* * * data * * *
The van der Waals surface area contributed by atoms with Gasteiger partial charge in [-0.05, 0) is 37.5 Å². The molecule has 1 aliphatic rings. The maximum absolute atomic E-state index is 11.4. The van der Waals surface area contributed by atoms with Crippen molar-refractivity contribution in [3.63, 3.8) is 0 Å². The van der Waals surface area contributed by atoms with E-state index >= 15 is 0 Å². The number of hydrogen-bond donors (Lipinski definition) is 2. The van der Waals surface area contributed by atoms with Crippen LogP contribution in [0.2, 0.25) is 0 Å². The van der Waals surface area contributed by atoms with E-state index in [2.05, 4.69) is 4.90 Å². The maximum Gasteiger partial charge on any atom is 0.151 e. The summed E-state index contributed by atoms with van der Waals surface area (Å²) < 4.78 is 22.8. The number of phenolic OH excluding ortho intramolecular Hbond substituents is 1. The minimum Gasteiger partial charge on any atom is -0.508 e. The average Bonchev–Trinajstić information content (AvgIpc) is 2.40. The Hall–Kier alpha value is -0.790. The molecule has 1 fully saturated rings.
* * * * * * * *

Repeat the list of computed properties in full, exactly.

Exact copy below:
The van der Waals surface area contributed by atoms with Gasteiger partial charge in [-0.05, 0) is 37.5 Å². The molecule has 1 aliphatic rings. The maximum absolute atomic E-state index is 11.4. The van der Waals surface area contributed by atoms with Crippen molar-refractivity contribution in [3.63, 3.8) is 0 Å². The van der Waals surface area contributed by atoms with E-state index >= 15 is 0 Å². The number of hydrogen-bond donors (Lipinski definition) is 2. The van der Waals surface area contributed by atoms with Crippen LogP contribution in [0.2, 0.25) is 0 Å². The van der Waals surface area contributed by atoms with E-state index in [2.05, 4.69) is 4.90 Å². The maximum Gasteiger partial charge on any atom is 0.151 e. The summed E-state index contributed by atoms with van der Waals surface area (Å²) < 4.78 is 22.8. The number of phenolic OH excluding ortho intramolecular Hbond substituents is 1. The minimum Gasteiger partial charge on any atom is -0.508 e. The average Bonchev–Trinajstić information content (AvgIpc) is 2.40. The Hall–Kier alpha value is -0.790. The molecule has 1 fully saturated rings.